Skip to content


I don't want to put a .tool-versions file into my project since git shows it as an untracked file

You can make git ignore these files in 3 different ways:

  • Adding .tool-versions to project's .gitignore file. This has the downside that you need to commit the change to the ignore file.
  • Adding .tool-versions to project's .git/info/exclude. This file is local to your project so there is no need to commit it.
  • Adding .tool-versions to global gitignore (core.excludesFile). This will cause git to ignore .tool-versions files in all projects. You can explicitly add one to a project if needed with git add --force .tool-versions.

What is the difference between "nodejs" and "node" (or "golang" and "go")?

These are aliased. For example, mise use [email protected] is the same as mise install [email protected]. This means it is not possible to have these be different plugins.

This is for convenience so you don't need to remember which one is the "official" name. However if something with the aliasing is acting up, submit a ticket or just stick to using "node" and "go". Under the hood, when mise reads a config file or takes CLI input it will swap out "nodejs" and "golang".

While this change is rolling out, there is some migration code that will move installs/plugins from the "nodejs" and "golang" directories to the new names. If this runs for you you'll see a message but it should not run again unless there is some kind of problem. In this case, it's probably easiest to just run rm -rf ~/.local/share/mise/installs/{golang,nodejs} ~/.local/share/mise/plugins/{golang,nodejs}.

Once most users have migrated over this migration code will be removed.

What does mise activate do?

It registers a shell hook to run mise hook-env every time the shell prompt is displayed. mise hook-env checks the current env vars (most importantly PATH but there are others like GOROOT or JAVA_HOME for some tools) and adds/removes/updates the ones that have changed.

For example, if you cd into a different directory that has java 18 instead of java 17 specified, just before the next prompt is displayed the shell runs: eval "$(mise hook-env)" which will execute something like this in the current shell session:

export JAVA_HOME=$HOME/.local/share/installs/java/18
export PATH=$HOME/.local/share/installs/java/18/bin:$PATH

In reality updating PATH is a bit more complex than that because it also needs to remove java-17, but you get the idea.

You may think that is excessive to run mise hook-env every time the prompt is displayed and it should only run on cd, however there are plenty of situations where it needs to run without the directory changing, for example if .tool-versions or .mise.toml was just edited in the current shell.

Because it runs on prompt display, if you attempt to use mise activate in a non-interactive session (like a bash script), it will never call mise hook-env and in effect will never modify PATH because it never displays a prompt. For this type of setup, you can either call mise hook-env manually every time you wish to update PATH, or use shims instead (preferred). Or if you only need to use mise for certain commands, just prefix the commands with mise x --. For example, mise x -- npm test or mise x -- ./

mise hook-env will exit early in different situations if no changes have been made. This prevents adding latency to your shell prompt every time you run a command. You can run mise hook-env yourself to see what it outputs, however it is likely nothing if you're in a shell that has already been activated.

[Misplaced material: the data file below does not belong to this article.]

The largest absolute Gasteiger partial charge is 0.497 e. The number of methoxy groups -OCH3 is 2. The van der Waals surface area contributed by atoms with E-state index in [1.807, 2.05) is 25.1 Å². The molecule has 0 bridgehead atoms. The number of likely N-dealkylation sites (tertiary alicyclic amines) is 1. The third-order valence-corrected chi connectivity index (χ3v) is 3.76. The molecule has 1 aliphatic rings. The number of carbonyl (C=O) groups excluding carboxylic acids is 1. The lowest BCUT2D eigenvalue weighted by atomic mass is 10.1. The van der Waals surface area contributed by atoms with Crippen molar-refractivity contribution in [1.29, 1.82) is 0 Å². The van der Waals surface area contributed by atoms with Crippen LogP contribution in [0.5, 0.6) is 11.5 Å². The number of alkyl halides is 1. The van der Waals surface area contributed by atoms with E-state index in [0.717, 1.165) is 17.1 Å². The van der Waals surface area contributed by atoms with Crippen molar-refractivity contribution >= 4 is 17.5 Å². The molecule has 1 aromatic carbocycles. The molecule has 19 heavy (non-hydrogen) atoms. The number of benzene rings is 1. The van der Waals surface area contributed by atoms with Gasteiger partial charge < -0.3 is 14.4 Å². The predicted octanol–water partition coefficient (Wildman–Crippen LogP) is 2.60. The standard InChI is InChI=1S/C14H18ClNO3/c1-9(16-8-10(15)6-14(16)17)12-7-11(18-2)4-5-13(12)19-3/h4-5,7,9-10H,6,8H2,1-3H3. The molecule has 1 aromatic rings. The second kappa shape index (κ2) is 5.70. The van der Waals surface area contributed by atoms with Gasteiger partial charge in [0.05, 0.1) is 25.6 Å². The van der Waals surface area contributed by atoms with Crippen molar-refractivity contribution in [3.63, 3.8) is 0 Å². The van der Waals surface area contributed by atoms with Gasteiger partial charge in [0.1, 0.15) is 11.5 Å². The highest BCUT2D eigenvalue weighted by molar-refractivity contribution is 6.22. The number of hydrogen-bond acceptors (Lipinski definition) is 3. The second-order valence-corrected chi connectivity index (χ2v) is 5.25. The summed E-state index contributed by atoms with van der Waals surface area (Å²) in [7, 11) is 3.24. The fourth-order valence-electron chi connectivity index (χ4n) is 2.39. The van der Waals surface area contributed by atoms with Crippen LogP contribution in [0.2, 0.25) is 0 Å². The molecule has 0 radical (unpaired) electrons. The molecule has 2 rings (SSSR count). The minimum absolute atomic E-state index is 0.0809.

mise activate also creates a shell function (in most shells) called mise. This is a trick that makes it possible for mise shell and mise deactivate to work without wrapping them in eval "$(mise shell)".

mise activate doesn't work in ~/.profile, ~/.bash_profile, ~/.zprofile

mise activate should only be used in rc files. These are the interactive ones used when a real user is using the terminal. (As opposed to being executed by an IDE or something). The prompt isn't displayed in non-interactive environments so PATH won't be modified.

For non-interactive setups, consider using shims instead which will route calls to the correct directory by looking at PWD every time they're executed. You can also call mise exec instead of expecting things to be directly on PATH. You can also run mise env in a non-interactive shell, however that will only setup the global tools. It won't modify the environment variables when entering into a different project.

Also see the shebang example for a way to make scripts call mise to get the runtime. That is another way to use mise without activation.

mise is failing or not working right

First try setting MISE_DEBUG=1 or MISE_TRACE=1 and see if that gives you more information. You can also set MISE_LOG_FILE_LEVEL=debug MISE_LOG_FILE=/path/to/logfile to write logs to a file.

If something is happening with the activate hook, you can try disabling it and calling eval "$(mise hook-env)" manually. It can also be helpful to use mise env which will just output environment variables that would be set. Also consider using shims which can be more compatible.

If runtime installation isn't working right, try using the --raw flag which will install things in series and connect stdin/stdout/stderr directly to the terminal. If a plugin is trying to interact with you for some reason this will make it work.

Of course check the version of mise with mise --version and make sure it is the latest. Use mise self-update to update it. mise cache clean can be used to wipe the internal cache and mise implode can be used to remove everything except config.